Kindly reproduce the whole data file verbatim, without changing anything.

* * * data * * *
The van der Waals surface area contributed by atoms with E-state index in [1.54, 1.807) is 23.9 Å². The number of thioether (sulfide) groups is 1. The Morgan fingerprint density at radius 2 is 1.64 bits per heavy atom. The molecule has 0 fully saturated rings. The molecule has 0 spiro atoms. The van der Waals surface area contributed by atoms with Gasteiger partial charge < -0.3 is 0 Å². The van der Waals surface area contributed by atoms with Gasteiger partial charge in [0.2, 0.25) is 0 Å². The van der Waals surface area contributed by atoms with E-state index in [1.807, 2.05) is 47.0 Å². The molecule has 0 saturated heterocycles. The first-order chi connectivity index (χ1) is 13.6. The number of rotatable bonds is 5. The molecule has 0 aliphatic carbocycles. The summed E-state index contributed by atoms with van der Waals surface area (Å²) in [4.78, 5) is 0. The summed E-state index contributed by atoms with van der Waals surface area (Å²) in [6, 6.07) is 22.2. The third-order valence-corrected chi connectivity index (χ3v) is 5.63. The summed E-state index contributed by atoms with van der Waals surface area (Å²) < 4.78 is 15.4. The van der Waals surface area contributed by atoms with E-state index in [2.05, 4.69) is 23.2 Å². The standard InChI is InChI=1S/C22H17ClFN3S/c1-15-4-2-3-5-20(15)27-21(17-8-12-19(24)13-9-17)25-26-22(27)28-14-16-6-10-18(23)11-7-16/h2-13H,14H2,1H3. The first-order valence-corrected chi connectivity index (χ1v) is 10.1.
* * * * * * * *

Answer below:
The van der Waals surface area contributed by atoms with E-state index in [1.54, 1.807) is 23.9 Å². The number of thioether (sulfide) groups is 1. The Morgan fingerprint density at radius 2 is 1.64 bits per heavy atom. The molecule has 0 fully saturated rings. The molecule has 0 spiro atoms. The van der Waals surface area contributed by atoms with Gasteiger partial charge < -0.3 is 0 Å². The van der Waals surface area contributed by atoms with Gasteiger partial charge in [0.2, 0.25) is 0 Å². The van der Waals surface area contributed by atoms with E-state index in [1.807, 2.05) is 47.0 Å². The molecule has 0 saturated heterocycles. The first-order chi connectivity index (χ1) is 13.6. The number of rotatable bonds is 5. The molecule has 0 aliphatic carbocycles. The summed E-state index contributed by atoms with van der Waals surface area (Å²) in [4.78, 5) is 0. The summed E-state index contributed by atoms with van der Waals surface area (Å²) in [6, 6.07) is 22.2. The third-order valence-corrected chi connectivity index (χ3v) is 5.63. The summed E-state index contributed by atoms with van der Waals surface area (Å²) < 4.78 is 15.4. The van der Waals surface area contributed by atoms with E-state index in [2.05, 4.69) is 23.2 Å². The standard InChI is InChI=1S/C22H17ClFN3S/c1-15-4-2-3-5-20(15)27-21(17-8-12-19(24)13-9-17)25-26-22(27)28-14-16-6-10-18(23)11-7-16/h2-13H,14H2,1H3. The first-order valence-corrected chi connectivity index (χ1v) is 10.1.